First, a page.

Tainted cure (the rememdium series book 1)

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Cover and Interior book design byOne of a Kind Covers

 

TAINTED CURE

Copyright © by Ashley Fontainne 2016

 

License Notes

This is a work of fiction. Names, characters, places, and incidents are products of the author’s imagination or are used fictitiously and are not to be construed as real. Any resemblance to actual events, locations, organizations, or person, living or dead, is entirely coincidental.

This book is licensed for your personal enjoyment only. This book may not be re-sold or given away to other people. If you would like to share this book with another person, please purchase an additional copy for each recipient. If you’re reading this book and did not purchase it, or it was not purchased for your use only, then please purchase your own copy. Thank you for respecting the hard work of this author.

 

Published by RMSW Press, LLC

ISBN 13: 978-0692633106

ISBN 10: 0692633106

 

THE DISCOVERY - Two Years Ago - Monday - December 20th– 6:15 a.m.

The morning started out like any other inside the cramped area he’d called home for far too long. Everett’s old body rested atop the worn mattress—which was more like a hunk of concrete with an overlay of foam—inside a room no bigger than a small SUV.

Conditioned from years of rising early, Everett stared at the dark ceiling. Without the need of an external alarm clock, Everett woke up at precisely six-fifteen, just as he’d done since high school. A twinge of stiffness in his back made him groan while exiting the cot. Grabbing what he needed from the small closet, he unlocked the gray metal door and headed to the bathroom.

On autopilot, he showered, dressed, and walked alone down the twisting hallways to the lab. Everett stopped only once on his way at the makeshift cafeteria, grabbing some black liquid masquerading itself as coffee for breakfast.

He made it to his destination. Leaning down, he let the security system scan his retina and waited for the metal door to unlock. Once inside, he donned the white lab coat hanging on the back of his chair, took a swig of tepid coffee, and then made his way over to the rows of cages.

What he saw made the room spin, thus ending the comparison to any other day.

Everett couldn’t seem to remember how to breathe. Blinking proved to be just as difficult. Mouth agape, body rigid, and his butt securely stuck to the uncomfortable chair. A random thought of the time in kindergarten when Jimmy Fassler wiped superglue in Everett’s seat popped into his frazzled mind. Hands clammy and sweat pouring from every single gland, his visual cortex struggled to digest the images beaming in from the optic nerves.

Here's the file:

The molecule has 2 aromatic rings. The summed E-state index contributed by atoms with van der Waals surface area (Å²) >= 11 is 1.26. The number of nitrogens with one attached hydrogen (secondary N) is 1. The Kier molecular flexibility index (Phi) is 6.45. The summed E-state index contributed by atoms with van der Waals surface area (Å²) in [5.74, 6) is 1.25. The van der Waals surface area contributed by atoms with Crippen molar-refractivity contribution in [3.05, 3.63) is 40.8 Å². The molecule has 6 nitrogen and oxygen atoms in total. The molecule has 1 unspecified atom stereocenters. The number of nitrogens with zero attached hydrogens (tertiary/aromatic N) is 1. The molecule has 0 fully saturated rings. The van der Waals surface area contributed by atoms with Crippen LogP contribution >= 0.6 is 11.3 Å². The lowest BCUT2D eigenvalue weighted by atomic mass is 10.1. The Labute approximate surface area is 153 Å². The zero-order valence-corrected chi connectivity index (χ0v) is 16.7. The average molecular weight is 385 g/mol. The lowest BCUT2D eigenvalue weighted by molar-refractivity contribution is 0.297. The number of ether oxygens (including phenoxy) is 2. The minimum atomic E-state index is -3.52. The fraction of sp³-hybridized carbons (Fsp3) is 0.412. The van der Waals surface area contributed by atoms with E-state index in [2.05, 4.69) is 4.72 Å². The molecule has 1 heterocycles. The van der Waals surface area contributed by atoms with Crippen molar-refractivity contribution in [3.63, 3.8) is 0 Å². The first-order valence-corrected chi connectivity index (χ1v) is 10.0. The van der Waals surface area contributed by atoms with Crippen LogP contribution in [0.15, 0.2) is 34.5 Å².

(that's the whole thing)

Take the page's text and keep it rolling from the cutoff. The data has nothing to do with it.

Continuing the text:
Maybe the retina scanner fried my eyes?

Everett had spent ten long, grueling, and life-altering years at the facility. Eighty-seven thousand, six hundred hours and counting from the moment he’d been blindfolded and ushered inside the ultra-secret laboratory. He still didn’t really know where he was, or even if actually in the United States. Everett hadn’t been out of the compound since his arrival. All he knew was the location was a mile underground. Then again, was that even the truth? That’s what he’d been told in clipped, hushed tones while bound, unseen hands of his colleagues—captors as he referred to them inside his head—leading the way. Considering the installation and work were classified, he could be anywhere.

Everett’s stunned mind pulled up memories of the day he’d been hand-picked by the Director of Research, Dr. Roberta Flint. Out of the blue, and reasons still rather uncertain or clear to Everett, he’d been recruited to work on Code Name: Rememdium.

When Dr. Flint first approached him, Everett actually laughed—hard—once she finished her slick presentation and made the offer. A grim smile tugged at the corners of his mouth while remembering how he’d questioned the woman’s sanity and credentials. When Everett grasped Dr. Flint was serious and the interaction wasn’t some sadistic prank, he laughed again. He’d spouted out something rude and uncalled for about the use of the Latin word for cure as the name of the project.

“Why in the world should I believe you? The project name isn’t even correct! I may be a tad rusty on my Latin, but I seem to recall the word for cure is remedium.”

“No, you are correct, we simply added our own twist for various reasons we’ll discuss later.”

“Oh, can’t wait. Listen, I can’t imagine why you’re here and spilling your guts. Thought you said Rememdium is a covert operation? The kind only men in black know about? Off the grid, Area 51 shit?”

“Dr. Berning, I assure you only five people outside of the testing facility are aware of Rememdium, including you. As a civilian, you will be granted the highest level of clearance: Top Secret. We’ve already performed an SSBI check on you, among others. You passed them all. The next step is for you to accept our terms.”

“SSBI check? Others? Non-military terms, please.”

“Single Scope Background Investigation. That’s all you need to know at the moment.”